Come Monday morning, Linda and Quent Cordair will do something that six weeks ago was considered quite harmless.
They will open their doors for business at their downtown Napa art gallery Quent Cordair Fine Art on First Street.
What makes this particular Monday noteworthy is that by doing so the Cordairs are publicly defying the county’s order that non-essential businesses remain closed during the COVID-19 pandemic.
“We’re prepared to risk fines, arrest, or jail,” said the couple in an open letter to the public. But, “We are facing financial ruin” if the gallery is not able to reopen, said Quent Cordair on Monday during a phone interview.
While the couple is able to sell art online, “We have no income coming in” from walk-in visitors, he said. “Every day that we are not open will make it harder for us to recover.”
The gallery is joining the debate playing out nationally with states and cities trying to decide when and how to restart the economy while the COVID-19 virus still moves through communities, taking lives.
According to the couple’s letter, dated Monday, there is no emergency in Napa County and “no evidence of an imminent crisis” from COVID-19. “Our hospitals—Kaiser, the Queen, Adventist Health—are all fine.”
As of Tuesday, there had been two deaths and 66 cases in the county.
The letter was posted on social media, sent to elected representatives and ran on the Register’s opinion page on Tuesday.
Napa County has “not come anywhere close to being overwhelmed” by COVID-19, Quent Cordair said in an interview. “If we all continue to be careful, there’s no reason” that local retailers can’t operate in the same way that Target, Walmart and even realtors are permitted.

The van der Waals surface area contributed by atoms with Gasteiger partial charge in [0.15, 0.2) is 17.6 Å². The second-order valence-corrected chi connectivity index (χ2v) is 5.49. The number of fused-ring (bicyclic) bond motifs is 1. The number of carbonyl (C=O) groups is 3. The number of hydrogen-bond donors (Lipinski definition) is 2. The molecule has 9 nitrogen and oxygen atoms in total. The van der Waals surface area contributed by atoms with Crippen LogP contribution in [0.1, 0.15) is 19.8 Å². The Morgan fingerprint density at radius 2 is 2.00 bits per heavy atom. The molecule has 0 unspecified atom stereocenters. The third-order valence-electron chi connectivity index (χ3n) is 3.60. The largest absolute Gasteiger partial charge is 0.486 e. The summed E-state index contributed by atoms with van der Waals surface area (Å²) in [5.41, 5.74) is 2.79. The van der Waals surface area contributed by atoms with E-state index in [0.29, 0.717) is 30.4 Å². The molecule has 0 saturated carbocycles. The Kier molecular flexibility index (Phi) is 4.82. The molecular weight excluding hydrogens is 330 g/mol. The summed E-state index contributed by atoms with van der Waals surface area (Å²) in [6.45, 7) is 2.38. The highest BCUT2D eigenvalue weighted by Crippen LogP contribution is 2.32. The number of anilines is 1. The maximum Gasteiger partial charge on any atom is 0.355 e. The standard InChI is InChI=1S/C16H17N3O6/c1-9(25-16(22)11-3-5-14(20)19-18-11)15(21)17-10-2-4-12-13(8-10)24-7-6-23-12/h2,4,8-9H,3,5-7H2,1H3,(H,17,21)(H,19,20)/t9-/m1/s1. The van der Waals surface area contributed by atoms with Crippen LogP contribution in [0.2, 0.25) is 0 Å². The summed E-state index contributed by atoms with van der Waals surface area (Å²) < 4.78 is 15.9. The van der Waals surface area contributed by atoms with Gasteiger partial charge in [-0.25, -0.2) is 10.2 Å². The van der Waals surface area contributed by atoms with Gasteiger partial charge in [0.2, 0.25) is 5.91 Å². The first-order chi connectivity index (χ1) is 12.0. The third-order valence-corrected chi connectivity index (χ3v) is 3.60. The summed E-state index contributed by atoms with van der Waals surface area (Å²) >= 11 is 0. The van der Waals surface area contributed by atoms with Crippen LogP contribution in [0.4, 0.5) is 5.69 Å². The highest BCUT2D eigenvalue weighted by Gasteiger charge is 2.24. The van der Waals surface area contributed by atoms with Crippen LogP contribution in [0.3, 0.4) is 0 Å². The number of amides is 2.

“It’s past time to start re-opening the local economy, with care, sensible precautions, continued and increased testing, and attentive monitoring,” their letter stated.
Quent Cordair said their plan to admit a limited number of customers into their downtown Napa gallery “will be as safe or safer” than venturing to big box retailers or the supermarket – all of which are permitted and highly trafficked.
The majority of the couple’s Facebook friends seemed to support their decision.
“I would visit if I lived closer!” wrote Facebook user Tamara Caggiano.
“Fantastic!” wrote Facebook user Laurie Weleff. “Good luck to all and I hope other businesses join you.”
“Good move!” wrote Facebook user Bryan Heller.
Not everyone agreed.
Quent Cordair gallery is “one shop I will not come to visit any time soon,” said a Facebook comment from a user named Kathy Thomas. “And I AM a lover of fine art. But I’m not going to support this kind of action in our community where people are putting their lives on the line.”